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Sunday, January 27, 2013
Updated: January 28, 3:29 PM ET
Let's stick to football on Jay Ratliff

By Jean-Jacques Taylor
ESPNDallas.com

IRVING, Texas -- If the Dallas Cowboys choose to get rid of nose tackle Jay Ratliff because they believe he's not worth the $7 million he's supposed to earn this season, then fine.
Jay Ratliff
The Cowboys' planned defensive scheme changes are designed to maximize the talents of a player like Jay Ratliff, so they better have a replacement on board if they choose to release him.
Hey, it happens all the time.

A player getting cut because he makes too much money is just part of the dirty game that is the NFL. Dallas will save $1 million against its salary cap if it releases the four-time Pro Bowl player before June 1.

But if the Cowboys decide to release him as some sort of morality play because he was arrested and charged with driving while intoxicated, it will be a dumb move.

Yes, even dumber than allegedly driving while intoxicated less than two months after teammate Jerry Brown was killed in a one-car accident and another teammate, Josh Brent, was charged with intoxication manslaughter because he was driving the car.

According to the police report, Ratliff sideswiped an 18-wheeler with his pickup truck last week about 15 minutes from where Brown died and Brent's life changed forever. On Tuesday, Grapevine Police revealed that Ratliff's blood alcohol content was .16 -- twice the legal limit.

Frankly, Ratliff should be on his knees every day thanking a higher power that he didn't kill himself or someone else that night.

We all know if he had a different job, he'd probably already be fired. But athletes and entertainers have such a rare skill set, they're almost always going to get a second chance, or third or fourth chance.

Maybe more.

This is life. Deal with it. And this is professional football -- not the Christian Football League. Or the Morality Football League.

The NFL employs numerous players who have been charged with all sorts of crimes, whether we're talking about domestic violence, assault, sexual assault or drunk driving.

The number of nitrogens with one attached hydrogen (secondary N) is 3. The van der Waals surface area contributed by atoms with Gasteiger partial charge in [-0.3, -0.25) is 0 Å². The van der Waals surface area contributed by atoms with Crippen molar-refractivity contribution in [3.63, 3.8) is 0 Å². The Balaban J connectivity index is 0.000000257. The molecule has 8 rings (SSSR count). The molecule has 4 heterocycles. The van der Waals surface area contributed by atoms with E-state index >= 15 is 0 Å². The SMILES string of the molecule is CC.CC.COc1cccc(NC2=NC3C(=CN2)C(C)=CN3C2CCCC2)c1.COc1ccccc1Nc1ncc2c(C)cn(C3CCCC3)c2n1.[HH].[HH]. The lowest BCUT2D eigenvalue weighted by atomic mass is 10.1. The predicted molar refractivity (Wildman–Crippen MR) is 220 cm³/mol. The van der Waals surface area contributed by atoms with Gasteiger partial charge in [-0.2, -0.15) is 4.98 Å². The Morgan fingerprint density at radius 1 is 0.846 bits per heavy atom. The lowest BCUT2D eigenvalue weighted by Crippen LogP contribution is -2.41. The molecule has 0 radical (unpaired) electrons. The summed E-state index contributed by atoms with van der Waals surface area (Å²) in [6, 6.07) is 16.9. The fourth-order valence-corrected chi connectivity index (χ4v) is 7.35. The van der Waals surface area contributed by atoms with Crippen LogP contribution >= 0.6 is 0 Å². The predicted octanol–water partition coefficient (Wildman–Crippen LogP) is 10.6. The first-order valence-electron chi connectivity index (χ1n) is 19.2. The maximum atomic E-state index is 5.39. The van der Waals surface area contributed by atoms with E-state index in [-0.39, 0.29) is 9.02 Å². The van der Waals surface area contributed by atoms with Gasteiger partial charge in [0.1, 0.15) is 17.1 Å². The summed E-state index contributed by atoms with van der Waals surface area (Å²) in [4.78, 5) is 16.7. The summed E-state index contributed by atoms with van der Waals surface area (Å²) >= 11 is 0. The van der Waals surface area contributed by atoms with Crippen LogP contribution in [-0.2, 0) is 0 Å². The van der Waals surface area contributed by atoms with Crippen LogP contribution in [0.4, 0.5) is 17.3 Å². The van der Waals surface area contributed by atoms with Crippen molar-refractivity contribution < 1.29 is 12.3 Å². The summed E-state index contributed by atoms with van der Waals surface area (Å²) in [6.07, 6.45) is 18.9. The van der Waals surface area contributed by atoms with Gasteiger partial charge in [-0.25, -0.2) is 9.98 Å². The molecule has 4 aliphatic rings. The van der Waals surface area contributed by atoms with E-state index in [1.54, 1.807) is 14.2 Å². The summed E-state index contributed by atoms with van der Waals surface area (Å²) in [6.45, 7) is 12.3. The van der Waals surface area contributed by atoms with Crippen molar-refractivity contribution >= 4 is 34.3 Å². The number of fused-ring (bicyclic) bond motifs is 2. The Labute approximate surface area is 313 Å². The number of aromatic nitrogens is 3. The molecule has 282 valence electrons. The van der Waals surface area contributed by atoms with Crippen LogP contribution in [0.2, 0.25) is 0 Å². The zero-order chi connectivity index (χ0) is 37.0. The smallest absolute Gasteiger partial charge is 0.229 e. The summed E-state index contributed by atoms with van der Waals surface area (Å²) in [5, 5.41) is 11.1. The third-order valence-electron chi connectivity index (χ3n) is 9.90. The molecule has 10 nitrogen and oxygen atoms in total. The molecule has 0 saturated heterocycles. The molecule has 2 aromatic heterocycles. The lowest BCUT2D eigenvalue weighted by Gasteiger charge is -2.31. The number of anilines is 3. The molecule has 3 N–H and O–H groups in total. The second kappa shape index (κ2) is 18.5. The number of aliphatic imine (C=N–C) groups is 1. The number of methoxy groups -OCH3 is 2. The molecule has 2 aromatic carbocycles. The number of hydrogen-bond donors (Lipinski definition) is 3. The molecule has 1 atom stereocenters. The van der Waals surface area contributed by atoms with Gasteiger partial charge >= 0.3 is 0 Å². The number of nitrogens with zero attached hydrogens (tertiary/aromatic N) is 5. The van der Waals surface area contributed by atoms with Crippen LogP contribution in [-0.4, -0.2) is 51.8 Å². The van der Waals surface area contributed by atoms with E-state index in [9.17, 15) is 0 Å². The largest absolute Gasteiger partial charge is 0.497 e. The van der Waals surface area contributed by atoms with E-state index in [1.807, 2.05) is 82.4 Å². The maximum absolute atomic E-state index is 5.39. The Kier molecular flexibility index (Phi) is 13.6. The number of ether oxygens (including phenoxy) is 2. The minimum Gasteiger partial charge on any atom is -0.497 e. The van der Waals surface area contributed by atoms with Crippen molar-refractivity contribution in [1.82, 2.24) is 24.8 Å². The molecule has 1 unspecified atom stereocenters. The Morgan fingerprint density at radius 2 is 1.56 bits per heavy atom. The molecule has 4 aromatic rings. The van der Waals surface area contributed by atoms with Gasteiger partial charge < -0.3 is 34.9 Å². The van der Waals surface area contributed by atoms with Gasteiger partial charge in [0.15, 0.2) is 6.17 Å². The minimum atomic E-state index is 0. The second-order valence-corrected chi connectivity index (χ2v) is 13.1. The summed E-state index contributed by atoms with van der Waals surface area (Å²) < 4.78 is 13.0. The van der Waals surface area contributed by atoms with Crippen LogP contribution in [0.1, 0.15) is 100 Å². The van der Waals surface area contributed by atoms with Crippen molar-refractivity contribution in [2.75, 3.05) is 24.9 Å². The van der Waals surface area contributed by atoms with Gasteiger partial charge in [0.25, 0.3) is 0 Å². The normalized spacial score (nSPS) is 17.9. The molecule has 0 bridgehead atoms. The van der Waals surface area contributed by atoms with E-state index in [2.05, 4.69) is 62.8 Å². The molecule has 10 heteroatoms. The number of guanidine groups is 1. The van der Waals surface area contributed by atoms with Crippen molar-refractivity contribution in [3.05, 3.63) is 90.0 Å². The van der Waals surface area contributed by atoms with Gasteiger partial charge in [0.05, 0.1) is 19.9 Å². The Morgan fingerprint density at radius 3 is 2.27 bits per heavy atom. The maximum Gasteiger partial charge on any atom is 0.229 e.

And we haven't even discussed all of the players charged with gun-related crimes.

It's certainly a privilege, not a right, to play in the NFL, but Ratliff doesn't have a history of off-the-field issues. As far as we know, this is Ratliff's first alcohol-related incident and arrest.

Besides, would we be so willing to get rid of Ratliff if he hadn't missed 10 games to injury last season? What if his sack total hadn't decreased each of the past five years from a high of 7.5 in 2008 to none last year?

Would you want Tony Romo gone if he had committed the same dumb mistake? What about Sean Lee? DeMarcus Ware?

Were you asking for the Cowboys to release Dez Bryant last year after the skirmish with his mother, even though the charges were eventually dropped? Would you do it now after he finished the season with more than 1,300 yards and 12 touchdowns?

You better be careful when playing the morality card. If you want to play it, then play it for every player in every sport. Don't just use it when guys are at the end of their careers or struggling in their sport.

That requires no courage.

Jason Garrett is always talking about having a team made up of the right kind of of guys. Ratliff usually fits into that category.

When he's healthy, he plays with a relentless energy and passion for the game. He practices as hard as he plays, and has a nasty disposition that much of the Cowboys' defense lacks.

The problem for Garrett and the Cowboys is that with Brent's future in doubt because of his legal issues, the team doesn't have another defensive lineman capable of playing Ratliff's role in the 4-3 defense it is going to spend the offseason implementing.

Just so you know, among the reasons the Cowboys are moving to this scheme is they believe it will help Ratliff maximize his talent. Instead of being an undersized nose tackle who gets double-teamed every play, he can play on the outside shoulder of the guard and use his unique speed and quickness to make plays.

Ratliff's position is key to the scheme being most effective, even though he turns 32 in August.

Surely, Garrett isn't interested in losing his job because the Cowboys sent Ratliff packing without an adequate replacement on the roster, couldn't stop the run all season and missed the playoffs.

The Cowboys should spend free agency and the draft searching for a player with Ratliff's rare skill set. This defense works best when players are regularly rotated.

If the Cowboys find that guy before the season starts, then by all means they can and should say goodbye to Ratliff.

But their decision must be strictly about football. This is the time to be pragmatic, not emotional.